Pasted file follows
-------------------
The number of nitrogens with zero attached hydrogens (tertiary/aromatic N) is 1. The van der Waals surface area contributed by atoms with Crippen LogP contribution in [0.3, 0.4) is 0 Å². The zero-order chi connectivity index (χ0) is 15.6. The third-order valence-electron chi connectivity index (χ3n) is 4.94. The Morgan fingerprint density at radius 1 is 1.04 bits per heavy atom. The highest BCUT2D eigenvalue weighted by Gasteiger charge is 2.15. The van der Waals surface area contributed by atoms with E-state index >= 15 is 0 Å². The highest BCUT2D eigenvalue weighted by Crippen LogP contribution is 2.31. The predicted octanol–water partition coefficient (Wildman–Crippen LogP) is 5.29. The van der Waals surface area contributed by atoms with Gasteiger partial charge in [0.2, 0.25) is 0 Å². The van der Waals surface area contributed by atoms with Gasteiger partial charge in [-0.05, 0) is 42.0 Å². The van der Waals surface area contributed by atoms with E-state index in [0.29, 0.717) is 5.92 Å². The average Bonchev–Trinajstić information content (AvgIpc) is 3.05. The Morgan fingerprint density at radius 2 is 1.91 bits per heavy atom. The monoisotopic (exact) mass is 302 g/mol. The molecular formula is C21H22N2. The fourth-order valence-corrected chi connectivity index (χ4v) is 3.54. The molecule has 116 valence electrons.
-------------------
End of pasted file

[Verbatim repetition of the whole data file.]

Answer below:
The number of nitrogens with zero attached hydrogens (tertiary/aromatic N) is 1. The van der Waals surface area contributed by atoms with Crippen LogP contribution in [0.3, 0.4) is 0 Å². The zero-order chi connectivity index (χ0) is 15.6. The third-order valence-electron chi connectivity index (χ3n) is 4.94. The Morgan fingerprint density at radius 1 is 1.04 bits per heavy atom. The highest BCUT2D eigenvalue weighted by Gasteiger charge is 2.15. The van der Waals surface area contributed by atoms with E-state index >= 15 is 0 Å². The highest BCUT2D eigenvalue weighted by Crippen LogP contribution is 2.31. The predicted octanol–water partition coefficient (Wildman–Crippen LogP) is 5.29. The van der Waals surface area contributed by atoms with Gasteiger partial charge in [0.2, 0.25) is 0 Å². The van der Waals surface area contributed by atoms with Gasteiger partial charge in [-0.05, 0) is 42.0 Å². The van der Waals surface area contributed by atoms with E-state index in [0.29, 0.717) is 5.92 Å². The average Bonchev–Trinajstić information content (AvgIpc) is 3.05. The Morgan fingerprint density at radius 2 is 1.91 bits per heavy atom. The monoisotopic (exact) mass is 302 g/mol. The molecular formula is C21H22N2. The fourth-order valence-corrected chi connectivity index (χ4v) is 3.54. The molecule has 116 valence electrons.